This does not excuse the images of people hanging off airplanes and women and children running for their lives and the predictable anti-American chanting and effigy burning. These are not good looks for any president. Ask Jimmy Carter. Biden is in charge now, not Bush or Obama or Trump. He wanted the gig. He’s a big boy (unlike the last cry baby) and he has taken the shit storm like a man – and he should. His historically steady approval ratings have sunk five points to under 50% for the first time in his first eight months on the job, and while most of it is related to the backlash over the Delta variant and its probable negative effects on an economy that has already dipped its toes into the early stages of inflation, the swiftness of Afghanistan’s fall into the hands of an enemy we were told was bested 15 long years is a tough pill to swallow for Americans.
But lest we forget, this war was never about protecting women’s rights or nation building or whatever Judea-Christian falderal you hear, it was about vengeance for 9/11 and to shroud our dependence on foreign oil in a patriotic security mission. It was all bullshit. It is always bullshit when it comes to war, and it had to end, badly or otherwise.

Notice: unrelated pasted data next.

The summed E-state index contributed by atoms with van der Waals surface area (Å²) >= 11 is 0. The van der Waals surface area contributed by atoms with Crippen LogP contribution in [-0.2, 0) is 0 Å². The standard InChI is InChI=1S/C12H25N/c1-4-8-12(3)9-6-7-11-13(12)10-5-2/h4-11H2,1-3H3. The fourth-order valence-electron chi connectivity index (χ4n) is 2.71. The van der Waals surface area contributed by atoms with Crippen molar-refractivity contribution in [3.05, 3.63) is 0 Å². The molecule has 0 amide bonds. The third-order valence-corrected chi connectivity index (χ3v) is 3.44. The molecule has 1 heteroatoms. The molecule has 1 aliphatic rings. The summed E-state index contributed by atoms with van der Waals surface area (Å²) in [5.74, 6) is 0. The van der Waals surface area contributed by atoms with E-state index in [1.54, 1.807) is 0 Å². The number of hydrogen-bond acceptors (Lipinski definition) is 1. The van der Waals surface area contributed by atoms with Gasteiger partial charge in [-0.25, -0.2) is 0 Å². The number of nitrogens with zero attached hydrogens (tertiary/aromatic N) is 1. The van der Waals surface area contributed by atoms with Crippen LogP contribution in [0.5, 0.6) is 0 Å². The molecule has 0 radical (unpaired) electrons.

Here’s the only silver lining, and it is at best a long shot. I would think, moreover I would hope we take measured, reasoned, and careful consideration before going the war route in the future. George H. W. Bush promised “no more Viet Nams” in his Kuwait show that gave a generation the false hope we had learned from our mistakes there and in Korea a decade earlier. But we clearly did not. If 20 years of wasted human life, abject destruction, and trillions of dollars spent in Afghanistan just to see the images of the last week isn’t enough a lesson, then we, and anyone we deign to assist in the future, deserve to be fucked.